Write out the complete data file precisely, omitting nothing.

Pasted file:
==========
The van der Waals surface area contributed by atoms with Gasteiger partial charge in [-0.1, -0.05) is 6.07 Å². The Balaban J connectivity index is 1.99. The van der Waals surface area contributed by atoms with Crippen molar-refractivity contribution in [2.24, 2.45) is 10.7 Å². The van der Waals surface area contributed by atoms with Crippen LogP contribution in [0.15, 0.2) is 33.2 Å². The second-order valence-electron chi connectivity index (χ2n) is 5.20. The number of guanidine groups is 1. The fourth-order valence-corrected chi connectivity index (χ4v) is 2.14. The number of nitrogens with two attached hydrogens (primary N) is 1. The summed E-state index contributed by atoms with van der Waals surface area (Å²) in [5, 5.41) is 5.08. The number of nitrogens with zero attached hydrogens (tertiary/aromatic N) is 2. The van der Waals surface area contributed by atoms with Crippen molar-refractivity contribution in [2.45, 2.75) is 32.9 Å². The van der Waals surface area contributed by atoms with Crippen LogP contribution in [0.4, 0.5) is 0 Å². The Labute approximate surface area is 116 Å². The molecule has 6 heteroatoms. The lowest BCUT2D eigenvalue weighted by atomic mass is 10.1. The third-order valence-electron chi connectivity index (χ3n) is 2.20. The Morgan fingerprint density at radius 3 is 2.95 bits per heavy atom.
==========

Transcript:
The van der Waals surface area contributed by atoms with Gasteiger partial charge in [-0.1, -0.05) is 6.07 Å². The Balaban J connectivity index is 1.99. The van der Waals surface area contributed by atoms with Crippen molar-refractivity contribution in [2.24, 2.45) is 10.7 Å². The van der Waals surface area contributed by atoms with Crippen LogP contribution in [0.15, 0.2) is 33.2 Å². The second-order valence-electron chi connectivity index (χ2n) is 5.20. The number of guanidine groups is 1. The fourth-order valence-corrected chi connectivity index (χ4v) is 2.14. The number of nitrogens with two attached hydrogens (primary N) is 1. The summed E-state index contributed by atoms with van der Waals surface area (Å²) in [5, 5.41) is 5.08. The number of nitrogens with zero attached hydrogens (tertiary/aromatic N) is 2. The van der Waals surface area contributed by atoms with Crippen molar-refractivity contribution in [2.45, 2.75) is 32.9 Å². The van der Waals surface area contributed by atoms with Crippen LogP contribution in [0.4, 0.5) is 0 Å². The Labute approximate surface area is 116 Å². The molecule has 6 heteroatoms. The lowest BCUT2D eigenvalue weighted by atomic mass is 10.1. The third-order valence-electron chi connectivity index (χ3n) is 2.20. The Morgan fingerprint density at radius 3 is 2.95 bits per heavy atom.